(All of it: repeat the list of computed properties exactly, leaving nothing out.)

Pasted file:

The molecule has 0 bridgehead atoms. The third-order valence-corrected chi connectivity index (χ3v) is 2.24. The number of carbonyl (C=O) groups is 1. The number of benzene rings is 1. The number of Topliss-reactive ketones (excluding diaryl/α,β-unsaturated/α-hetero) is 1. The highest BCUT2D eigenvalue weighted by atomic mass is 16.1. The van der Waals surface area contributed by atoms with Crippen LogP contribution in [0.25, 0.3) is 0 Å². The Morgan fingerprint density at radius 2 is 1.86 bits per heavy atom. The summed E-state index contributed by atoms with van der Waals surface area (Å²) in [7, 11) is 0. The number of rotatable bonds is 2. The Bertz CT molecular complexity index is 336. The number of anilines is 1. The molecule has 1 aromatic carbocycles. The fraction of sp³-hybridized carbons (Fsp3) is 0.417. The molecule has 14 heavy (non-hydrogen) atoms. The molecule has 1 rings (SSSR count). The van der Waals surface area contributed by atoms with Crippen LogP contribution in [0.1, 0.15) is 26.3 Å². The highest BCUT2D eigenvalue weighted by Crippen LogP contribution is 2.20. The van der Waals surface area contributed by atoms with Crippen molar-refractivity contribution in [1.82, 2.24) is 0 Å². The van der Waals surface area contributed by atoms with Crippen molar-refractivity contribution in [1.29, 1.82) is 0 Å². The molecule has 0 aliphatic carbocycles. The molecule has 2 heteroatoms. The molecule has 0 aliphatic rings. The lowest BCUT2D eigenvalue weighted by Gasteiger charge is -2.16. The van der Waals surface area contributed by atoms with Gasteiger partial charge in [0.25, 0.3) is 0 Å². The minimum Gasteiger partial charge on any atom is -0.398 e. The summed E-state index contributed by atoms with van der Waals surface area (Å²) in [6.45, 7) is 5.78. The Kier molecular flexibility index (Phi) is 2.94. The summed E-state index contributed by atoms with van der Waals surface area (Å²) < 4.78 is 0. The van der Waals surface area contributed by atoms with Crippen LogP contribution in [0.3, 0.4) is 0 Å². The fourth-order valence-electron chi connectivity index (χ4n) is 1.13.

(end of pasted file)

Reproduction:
The molecule has 0 bridgehead atoms. The third-order valence-corrected chi connectivity index (χ3v) is 2.24. The number of carbonyl (C=O) groups is 1. The number of benzene rings is 1. The number of Topliss-reactive ketones (excluding diaryl/α,β-unsaturated/α-hetero) is 1. The highest BCUT2D eigenvalue weighted by atomic mass is 16.1. The van der Waals surface area contributed by atoms with Crippen LogP contribution in [0.25, 0.3) is 0 Å². The Morgan fingerprint density at radius 2 is 1.86 bits per heavy atom. The summed E-state index contributed by atoms with van der Waals surface area (Å²) in [7, 11) is 0. The number of rotatable bonds is 2. The Bertz CT molecular complexity index is 336. The number of anilines is 1. The molecule has 1 aromatic carbocycles. The fraction of sp³-hybridized carbons (Fsp3) is 0.417. The molecule has 14 heavy (non-hydrogen) atoms. The molecule has 1 rings (SSSR count). The van der Waals surface area contributed by atoms with Crippen LogP contribution in [0.1, 0.15) is 26.3 Å². The highest BCUT2D eigenvalue weighted by Crippen LogP contribution is 2.20. The van der Waals surface area contributed by atoms with Crippen molar-refractivity contribution in [1.82, 2.24) is 0 Å². The van der Waals surface area contributed by atoms with Crippen molar-refractivity contribution in [1.29, 1.82) is 0 Å². The molecule has 0 aliphatic carbocycles. The molecule has 2 heteroatoms. The molecule has 0 aliphatic rings. The lowest BCUT2D eigenvalue weighted by Gasteiger charge is -2.16. The van der Waals surface area contributed by atoms with Gasteiger partial charge in [0.25, 0.3) is 0 Å². The minimum Gasteiger partial charge on any atom is -0.398 e. The summed E-state index contributed by atoms with van der Waals surface area (Å²) in [6.45, 7) is 5.78. The Kier molecular flexibility index (Phi) is 2.94. The summed E-state index contributed by atoms with van der Waals surface area (Å²) < 4.78 is 0. The van der Waals surface area contributed by atoms with Crippen LogP contribution in [0.3, 0.4) is 0 Å². The fourth-order valence-electron chi connectivity index (χ4n) is 1.13.